There are also many other known attacks that a user could perform such as embedding a trojan horse in their home directory and tricking the system administrator to run it with administrator privileges. By some means the attacker will be able to obtain the password file. Since most Unix passwords have an 8 character maximum length - even the strongest password (one that uses a random mixture of alphanumeric characters of mixed case) still can be cracked with a maximum of 2^64 tries worst case. This is quite a large number but with significant distributed computing power this can still be cracked in a matter of hours or days. Since passwords are the easiest and mostly used point of attack they are the greatest vulnerability on most systems today. Increasing the size of the password might be one possibility - making a maximum of 32 characters for a password and causing the worst case of tries to be 2^256. Unfortunately, you cannot force the users who have complete control over their passwords to use 32 character passwords - they will still use 4 character passwords! Another method, which will be discussed for the remainder of the paper, uses public key cryptography.

Public Key Cryptography:

Public key cryptography has been in practice for many years to help protect information for a particular user or group. Like the name implies there is a public and a private component to this method. Two keys are generated that have a unique mathematical relationship with each other. One key is given to the public (public key) and the other key is held by the user (private key). One key can encrypt a particular text and the other must be used to decrypt it. In most cases, a user who wants to deliver a document to a recipient takes the public key. The user chooses the recipient's public key and encrypts the document and proceeds to transmit the encrypted document to the recipient. The recipient then uses their private key to decrypt the encrypted document and the transmission was performed successfully. As can be seen in Fig 1.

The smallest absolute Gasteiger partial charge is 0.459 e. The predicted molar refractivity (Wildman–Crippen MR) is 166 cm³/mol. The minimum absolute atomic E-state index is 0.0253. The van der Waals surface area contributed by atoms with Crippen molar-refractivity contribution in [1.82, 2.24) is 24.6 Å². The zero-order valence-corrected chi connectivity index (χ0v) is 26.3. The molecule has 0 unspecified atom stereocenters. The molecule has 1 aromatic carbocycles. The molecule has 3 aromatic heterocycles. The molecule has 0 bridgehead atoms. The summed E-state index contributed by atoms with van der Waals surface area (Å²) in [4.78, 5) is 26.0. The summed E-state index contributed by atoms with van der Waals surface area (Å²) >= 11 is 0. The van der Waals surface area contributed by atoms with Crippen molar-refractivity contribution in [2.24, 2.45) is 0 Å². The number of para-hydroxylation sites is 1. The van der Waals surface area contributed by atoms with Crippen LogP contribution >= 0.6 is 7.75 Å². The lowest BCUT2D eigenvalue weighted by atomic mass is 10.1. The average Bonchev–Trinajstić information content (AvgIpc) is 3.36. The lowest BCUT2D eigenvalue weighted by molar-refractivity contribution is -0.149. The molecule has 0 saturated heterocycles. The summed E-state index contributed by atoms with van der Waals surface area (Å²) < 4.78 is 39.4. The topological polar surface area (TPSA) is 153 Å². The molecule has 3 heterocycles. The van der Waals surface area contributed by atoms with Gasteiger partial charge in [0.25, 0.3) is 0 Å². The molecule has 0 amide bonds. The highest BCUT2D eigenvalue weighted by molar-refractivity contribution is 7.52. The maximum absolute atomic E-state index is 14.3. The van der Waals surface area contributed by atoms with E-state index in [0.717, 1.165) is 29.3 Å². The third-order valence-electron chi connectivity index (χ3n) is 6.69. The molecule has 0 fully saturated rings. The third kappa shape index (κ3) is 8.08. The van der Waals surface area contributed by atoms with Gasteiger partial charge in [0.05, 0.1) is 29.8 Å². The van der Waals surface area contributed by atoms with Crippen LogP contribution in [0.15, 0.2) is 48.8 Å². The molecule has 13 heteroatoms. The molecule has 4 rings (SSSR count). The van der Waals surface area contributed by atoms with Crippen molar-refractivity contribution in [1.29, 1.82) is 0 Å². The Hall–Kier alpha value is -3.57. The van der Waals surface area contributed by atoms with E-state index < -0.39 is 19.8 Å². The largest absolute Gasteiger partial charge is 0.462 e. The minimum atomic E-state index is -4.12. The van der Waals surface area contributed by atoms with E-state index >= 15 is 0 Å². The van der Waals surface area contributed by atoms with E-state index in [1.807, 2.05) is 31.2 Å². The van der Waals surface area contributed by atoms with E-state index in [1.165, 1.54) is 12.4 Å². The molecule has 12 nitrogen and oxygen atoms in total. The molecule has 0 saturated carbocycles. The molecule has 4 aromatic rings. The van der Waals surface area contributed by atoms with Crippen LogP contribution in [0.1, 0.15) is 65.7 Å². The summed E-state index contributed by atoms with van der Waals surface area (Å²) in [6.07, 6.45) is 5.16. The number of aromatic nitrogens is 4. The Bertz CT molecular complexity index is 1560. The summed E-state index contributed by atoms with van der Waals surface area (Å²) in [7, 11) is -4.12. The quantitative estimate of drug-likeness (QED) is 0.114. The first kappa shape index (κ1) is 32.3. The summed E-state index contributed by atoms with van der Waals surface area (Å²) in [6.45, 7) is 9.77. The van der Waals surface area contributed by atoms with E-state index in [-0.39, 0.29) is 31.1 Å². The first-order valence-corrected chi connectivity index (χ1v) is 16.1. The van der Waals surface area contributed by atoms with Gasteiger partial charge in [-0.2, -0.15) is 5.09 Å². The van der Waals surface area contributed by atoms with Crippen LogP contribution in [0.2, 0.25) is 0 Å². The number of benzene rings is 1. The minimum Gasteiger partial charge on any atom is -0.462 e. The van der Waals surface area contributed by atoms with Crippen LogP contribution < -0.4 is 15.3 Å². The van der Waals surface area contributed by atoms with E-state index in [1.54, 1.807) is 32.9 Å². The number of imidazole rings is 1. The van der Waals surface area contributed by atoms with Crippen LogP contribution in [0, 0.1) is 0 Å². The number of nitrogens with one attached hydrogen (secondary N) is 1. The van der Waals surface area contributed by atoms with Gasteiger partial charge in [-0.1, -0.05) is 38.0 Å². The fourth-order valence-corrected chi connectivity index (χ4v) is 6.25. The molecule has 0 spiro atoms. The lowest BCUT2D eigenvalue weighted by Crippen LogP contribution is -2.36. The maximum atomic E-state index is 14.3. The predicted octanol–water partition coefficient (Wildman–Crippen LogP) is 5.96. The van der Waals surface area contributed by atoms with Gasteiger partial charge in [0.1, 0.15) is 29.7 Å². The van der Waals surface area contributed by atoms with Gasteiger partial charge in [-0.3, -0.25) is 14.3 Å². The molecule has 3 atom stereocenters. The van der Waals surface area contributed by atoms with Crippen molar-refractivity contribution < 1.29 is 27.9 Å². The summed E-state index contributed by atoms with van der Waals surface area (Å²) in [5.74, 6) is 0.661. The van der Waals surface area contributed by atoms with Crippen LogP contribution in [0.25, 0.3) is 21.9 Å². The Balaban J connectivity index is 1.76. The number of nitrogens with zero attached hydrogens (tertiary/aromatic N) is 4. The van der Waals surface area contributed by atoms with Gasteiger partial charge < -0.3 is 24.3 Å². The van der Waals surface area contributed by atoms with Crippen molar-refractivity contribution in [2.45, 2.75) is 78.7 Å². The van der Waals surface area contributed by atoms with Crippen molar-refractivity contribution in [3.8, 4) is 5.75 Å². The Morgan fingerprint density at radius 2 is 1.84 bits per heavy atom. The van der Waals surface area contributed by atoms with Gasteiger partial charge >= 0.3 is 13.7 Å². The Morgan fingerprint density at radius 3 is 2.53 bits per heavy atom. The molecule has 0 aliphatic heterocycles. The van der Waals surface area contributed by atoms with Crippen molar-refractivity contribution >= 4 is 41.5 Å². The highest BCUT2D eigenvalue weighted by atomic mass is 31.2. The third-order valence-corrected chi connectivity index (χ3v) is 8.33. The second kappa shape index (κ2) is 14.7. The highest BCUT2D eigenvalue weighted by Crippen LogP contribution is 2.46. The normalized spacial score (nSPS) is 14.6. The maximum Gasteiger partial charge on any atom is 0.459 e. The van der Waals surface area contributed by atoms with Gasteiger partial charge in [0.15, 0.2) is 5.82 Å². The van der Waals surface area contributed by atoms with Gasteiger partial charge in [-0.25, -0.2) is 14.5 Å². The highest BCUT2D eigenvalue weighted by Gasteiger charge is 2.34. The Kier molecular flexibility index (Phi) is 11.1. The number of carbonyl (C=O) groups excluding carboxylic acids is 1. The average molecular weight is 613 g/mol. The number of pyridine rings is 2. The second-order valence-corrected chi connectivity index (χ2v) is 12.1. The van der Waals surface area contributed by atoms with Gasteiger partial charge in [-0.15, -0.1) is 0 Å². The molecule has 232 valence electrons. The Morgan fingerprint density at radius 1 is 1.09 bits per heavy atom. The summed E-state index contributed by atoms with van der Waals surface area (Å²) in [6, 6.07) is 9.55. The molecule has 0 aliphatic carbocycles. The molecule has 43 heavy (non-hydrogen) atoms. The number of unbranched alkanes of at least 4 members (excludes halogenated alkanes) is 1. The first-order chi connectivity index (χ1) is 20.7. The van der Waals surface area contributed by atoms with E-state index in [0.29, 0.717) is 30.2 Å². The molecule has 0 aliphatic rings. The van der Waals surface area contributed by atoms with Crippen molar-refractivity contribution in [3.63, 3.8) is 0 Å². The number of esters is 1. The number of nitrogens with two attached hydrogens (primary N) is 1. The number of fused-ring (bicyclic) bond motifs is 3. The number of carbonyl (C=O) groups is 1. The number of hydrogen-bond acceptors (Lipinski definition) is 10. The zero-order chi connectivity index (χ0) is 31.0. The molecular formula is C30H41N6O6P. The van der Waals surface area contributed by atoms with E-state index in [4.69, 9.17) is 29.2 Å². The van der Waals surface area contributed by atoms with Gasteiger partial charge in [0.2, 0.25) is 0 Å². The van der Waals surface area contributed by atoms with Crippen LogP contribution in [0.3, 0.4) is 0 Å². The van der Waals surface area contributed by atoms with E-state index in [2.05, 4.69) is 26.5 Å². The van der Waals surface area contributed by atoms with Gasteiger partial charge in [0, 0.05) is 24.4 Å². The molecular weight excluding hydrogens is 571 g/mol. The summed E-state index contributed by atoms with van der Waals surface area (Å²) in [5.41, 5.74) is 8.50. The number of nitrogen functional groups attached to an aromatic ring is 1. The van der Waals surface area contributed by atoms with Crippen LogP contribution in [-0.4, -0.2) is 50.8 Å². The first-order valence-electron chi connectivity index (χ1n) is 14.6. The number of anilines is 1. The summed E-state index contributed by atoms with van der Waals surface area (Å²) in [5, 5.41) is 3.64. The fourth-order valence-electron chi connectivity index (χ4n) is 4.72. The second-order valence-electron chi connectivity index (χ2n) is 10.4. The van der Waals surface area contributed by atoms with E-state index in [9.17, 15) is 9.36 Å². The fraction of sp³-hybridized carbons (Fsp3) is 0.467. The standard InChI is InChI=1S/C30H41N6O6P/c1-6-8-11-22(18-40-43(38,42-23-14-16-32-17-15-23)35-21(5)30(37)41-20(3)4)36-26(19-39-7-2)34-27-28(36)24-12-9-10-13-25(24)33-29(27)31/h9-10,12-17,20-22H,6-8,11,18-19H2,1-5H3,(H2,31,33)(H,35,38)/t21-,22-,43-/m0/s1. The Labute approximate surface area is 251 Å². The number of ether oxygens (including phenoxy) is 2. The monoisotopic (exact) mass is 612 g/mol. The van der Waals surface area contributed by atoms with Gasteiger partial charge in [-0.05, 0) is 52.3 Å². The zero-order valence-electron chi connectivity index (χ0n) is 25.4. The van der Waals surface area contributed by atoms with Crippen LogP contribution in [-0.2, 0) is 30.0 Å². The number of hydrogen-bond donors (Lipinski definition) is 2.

Fig 1: Basic model for public key encryption.

Digital Signatures:

A digital signature can also be used in public and private key exchange, in which the digital signature has the effect of a real signature. This is important in authenticating the user, because it is a mark only the sender can make. This way the recipients are assured of the authenticity of the sender as being genuine. Digital signatures have to meet four criteria.

Unforgeable: If person P signs message M with signature S(P,M), it is impossible for anyone else to produce the pair [M, S(P,M)]
Authentic: If a person R receives the pair [M,S(P,M)] purportedly from P, R can check hat the signature is really from P. Only P could have created this signature, and the signature is really from P. Only P could have created this signature, and the signature is firmly attached to M. (Pleeger, 141).
Digital signatures must be not alterable and not reusable. A digital signature is just a reassurance to the recipient that a document came from whom it claims. The sender must encrypt the sent message with the recipient's public key. This guarantees that the recipient is the only reader of this document but not that the sender is who they claim to be. A digital signature is a usage of the sender's private key against some challenge. This is generally a hash of the message, which will guarantee the integrity of it during transmission. On the receiving end the receiver takes the senders public key and decrypts the hash and runs the same hashing algorithm on the message to see if the hashes match. If they match the message was either unaltered or altered so that the hash was not affected. The problem here is that the recipient must trust that the public key that they have received is actually the real senders public key. If the public key has come from a trusted domain such as a Verisign or Entrust certificate authority and is signed by a trusted party then the recipient has pretty good assurance of its authenticity.


Fig 2: Basic model for digital signatures.